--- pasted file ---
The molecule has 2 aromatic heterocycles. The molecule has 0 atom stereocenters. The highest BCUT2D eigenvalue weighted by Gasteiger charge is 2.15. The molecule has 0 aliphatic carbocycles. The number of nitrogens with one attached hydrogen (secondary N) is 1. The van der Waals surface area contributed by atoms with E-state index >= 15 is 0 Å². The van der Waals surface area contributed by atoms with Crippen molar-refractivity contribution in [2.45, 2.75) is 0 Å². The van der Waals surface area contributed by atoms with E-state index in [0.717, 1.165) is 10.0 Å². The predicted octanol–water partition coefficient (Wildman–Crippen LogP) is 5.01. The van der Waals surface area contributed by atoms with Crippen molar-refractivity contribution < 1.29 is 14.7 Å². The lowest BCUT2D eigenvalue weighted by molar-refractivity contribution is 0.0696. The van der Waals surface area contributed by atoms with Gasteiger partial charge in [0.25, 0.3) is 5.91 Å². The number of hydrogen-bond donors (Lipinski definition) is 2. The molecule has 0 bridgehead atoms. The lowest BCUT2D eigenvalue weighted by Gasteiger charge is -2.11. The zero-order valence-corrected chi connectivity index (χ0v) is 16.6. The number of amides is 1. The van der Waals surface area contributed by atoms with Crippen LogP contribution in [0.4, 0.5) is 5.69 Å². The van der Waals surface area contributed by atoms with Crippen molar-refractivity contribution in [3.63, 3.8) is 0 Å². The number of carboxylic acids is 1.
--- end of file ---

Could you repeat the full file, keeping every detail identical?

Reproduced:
The molecule has 2 aromatic heterocycles. The molecule has 0 atom stereocenters. The highest BCUT2D eigenvalue weighted by Gasteiger charge is 2.15. The molecule has 0 aliphatic carbocycles. The number of nitrogens with one attached hydrogen (secondary N) is 1. The van der Waals surface area contributed by atoms with E-state index >= 15 is 0 Å². The van der Waals surface area contributed by atoms with Crippen molar-refractivity contribution in [2.45, 2.75) is 0 Å². The van der Waals surface area contributed by atoms with E-state index in [0.717, 1.165) is 10.0 Å². The predicted octanol–water partition coefficient (Wildman–Crippen LogP) is 5.01. The van der Waals surface area contributed by atoms with Crippen molar-refractivity contribution < 1.29 is 14.7 Å². The lowest BCUT2D eigenvalue weighted by molar-refractivity contribution is 0.0696. The van der Waals surface area contributed by atoms with Gasteiger partial charge in [0.25, 0.3) is 5.91 Å². The number of hydrogen-bond donors (Lipinski definition) is 2. The molecule has 0 bridgehead atoms. The lowest BCUT2D eigenvalue weighted by Gasteiger charge is -2.11. The zero-order valence-corrected chi connectivity index (χ0v) is 16.6. The number of amides is 1. The van der Waals surface area contributed by atoms with Crippen LogP contribution in [0.4, 0.5) is 5.69 Å². The van der Waals surface area contributed by atoms with Crippen molar-refractivity contribution in [3.63, 3.8) is 0 Å². The number of carboxylic acids is 1.